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A lot of threads and posts lately on short stories and whether there is room for them on Amazon Kindle...

The new Will Ferrell movie, Everything Must Go, is based on the short story, Why Don't You Dance, by the late, great Raymond Carver. The story appears in the collections What We Talk About When We Talk About Love, Where I'm Calling From, and Raymond Carver: Collected Stories.

The short story was nearly dead in America when Carver pretty much single-handedly revived it.

Unfortunately, Carver's works are not yet ebooks, and I'm not sure why.

If you're passionate about the modern American short story, I urge you to visit Carver's Amazon book pages and click the link titled "Tell the Publisher! I'd like to read this book on Kindle."

Meantime, read DTB editions of Raymond Carver wherever you find them. He will not disappoint.

 

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Not sure why the reading public isn't more interested in shorts and/or novellas. Some of my favorite works fall into those categories - the Nick Adams stories by Hemingway, for example.

Nathan Bransford did a recent poll about this subject. People primarily want novels and if they're going to buy short stories, they better by in an anthology.
 

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Raymond Carver is one of the immortals.

The echo of his work is in so much of modern story telling.

I read once that his editor tried to take credit/partial or otherwise for much of his work.

It made me love one of his last poems even more.

Late Fragment

And did you get what
you wanted from this life, even so?
I did.
And what did you want?
To call myself beloved, to feel myself
beloved on the earth
 

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I love Carver.

You would struggle to find a wasted word in much of his work. His long-time editor, Gordon Lish, worked with some of the biggest names: Ken Kesey, Neil Cassady, Allen Ginsberg, Jack Kerouac, Don DeLillo, T.C. Boyle, as well as Nabakov and Kundera.

Carver's prose would not have been the same without Lish's input. And if you want to see this for yourself, The New Yorker published Carver's original draft of his famous story What We Talk About When We Talk About Love, with his editors corrections visible. I recommend you all to read it, in full, and when you do, you will see that Lish's contribution is huge. He even came up with the title (it was originally called Beginners - not quite as catchy).

http://www.newyorker.com/online/2007/12/24/071224on_onlineonly_carver?currentPage=1

Dave
 

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Discussion Starter · #12 ·
dgaughran said:
I love Carver.

You would struggle to find a wasted word in much of his work. His long-time editor, Gordon Lish, worked with some of the biggest names: Ken Kesey, Neil Cassady, Allen Ginsberg, Jack Kerouac, Don DeLillo, T.C. Boyle, as well as Nabakov and Kundera.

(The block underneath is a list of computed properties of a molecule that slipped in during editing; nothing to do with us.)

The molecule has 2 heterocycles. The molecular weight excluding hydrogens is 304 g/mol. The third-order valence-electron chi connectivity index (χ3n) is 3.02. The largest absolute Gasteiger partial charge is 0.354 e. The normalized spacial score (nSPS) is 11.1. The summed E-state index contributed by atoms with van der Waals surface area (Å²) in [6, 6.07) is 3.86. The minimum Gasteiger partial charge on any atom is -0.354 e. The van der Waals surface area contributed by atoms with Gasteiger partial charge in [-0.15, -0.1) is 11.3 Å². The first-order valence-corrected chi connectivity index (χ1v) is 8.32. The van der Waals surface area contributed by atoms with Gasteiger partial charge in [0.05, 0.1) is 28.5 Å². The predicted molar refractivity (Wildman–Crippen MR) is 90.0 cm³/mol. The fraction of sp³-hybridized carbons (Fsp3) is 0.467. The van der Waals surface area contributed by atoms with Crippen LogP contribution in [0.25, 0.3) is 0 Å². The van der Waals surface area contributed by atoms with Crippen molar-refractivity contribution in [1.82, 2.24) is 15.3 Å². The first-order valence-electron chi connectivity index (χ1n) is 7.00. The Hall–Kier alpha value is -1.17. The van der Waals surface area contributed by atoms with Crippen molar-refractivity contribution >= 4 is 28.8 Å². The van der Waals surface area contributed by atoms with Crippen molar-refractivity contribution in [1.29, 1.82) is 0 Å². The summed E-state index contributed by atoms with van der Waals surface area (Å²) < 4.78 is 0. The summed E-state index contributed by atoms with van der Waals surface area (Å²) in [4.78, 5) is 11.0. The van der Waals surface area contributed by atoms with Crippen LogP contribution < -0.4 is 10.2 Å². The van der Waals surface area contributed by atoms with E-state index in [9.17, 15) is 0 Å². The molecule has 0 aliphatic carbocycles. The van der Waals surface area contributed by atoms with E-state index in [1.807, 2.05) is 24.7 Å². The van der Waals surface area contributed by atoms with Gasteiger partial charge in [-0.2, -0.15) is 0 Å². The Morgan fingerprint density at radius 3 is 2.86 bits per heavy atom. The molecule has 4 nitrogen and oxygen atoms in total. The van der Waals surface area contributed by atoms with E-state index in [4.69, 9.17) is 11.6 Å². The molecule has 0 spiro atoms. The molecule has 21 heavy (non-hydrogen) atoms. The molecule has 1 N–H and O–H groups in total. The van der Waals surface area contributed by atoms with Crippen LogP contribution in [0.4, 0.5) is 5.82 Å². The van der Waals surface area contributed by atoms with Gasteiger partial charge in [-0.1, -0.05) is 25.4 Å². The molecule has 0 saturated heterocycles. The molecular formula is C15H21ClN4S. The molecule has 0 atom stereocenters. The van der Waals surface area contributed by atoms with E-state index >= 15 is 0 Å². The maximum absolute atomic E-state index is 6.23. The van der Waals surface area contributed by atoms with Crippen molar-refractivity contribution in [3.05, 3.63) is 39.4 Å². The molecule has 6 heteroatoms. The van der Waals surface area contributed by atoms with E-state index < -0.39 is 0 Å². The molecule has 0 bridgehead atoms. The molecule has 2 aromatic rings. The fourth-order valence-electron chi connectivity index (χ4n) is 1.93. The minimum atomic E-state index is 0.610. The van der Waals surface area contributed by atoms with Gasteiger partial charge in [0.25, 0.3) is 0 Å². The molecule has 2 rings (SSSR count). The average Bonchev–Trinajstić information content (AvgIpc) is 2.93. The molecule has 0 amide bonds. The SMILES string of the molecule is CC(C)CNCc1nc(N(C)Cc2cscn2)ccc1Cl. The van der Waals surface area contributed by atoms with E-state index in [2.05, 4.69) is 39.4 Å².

Carver's prose would not have been the same without Lish's input. And if you want to see this for yourself, The New Yorker published Carver's original draft of his famous story What We Talk About When We Talk About Love, with his editors corrections visible. I recommend you all to read it, in full, and when you do, you will see that Lish's contribution is huge. He even came up with the title (it was originally called Beginners - not quite as catchy).

http://www.newyorker.com/online/2007/12/24/071224on_onlineonly_carver?currentPage=1

Dave
Gordon Lish was largely responsible for Raymond Carver's early reputation as a "minimalist." (For a complete picture of Lish's editing impact, see The Library of America's volume "Raymond Carver: Collected Stories," which includes RC's original manuscript for the 17 stories that make up "What We Talk About When We Talk About Love." The original is 202 pages. After Lish's edit, it became 103.) Yet Carver ultimately rejected the minimalist label, as well as Lish. Carver's exquisite later, longer, fuller works, published in the New Yorker, required "minimal" editing, according to his New Yorker editor Charles McGrath.

Lish tried to take credit for much of Raymond Carver's career. But as time goes by, Carver's stock will rise, and Lish's will fall.

As Carver's first wife Maryann said: "Ray was no child pitted against Gordon's Svengali presence. He liked Gordon and felt sorry for him, because, as the saying went, Gordon would have given his left ball to have the talent to write the way Ray could. Ray was the original and Gordon could only hack away at and change what Ray put on paper."
 
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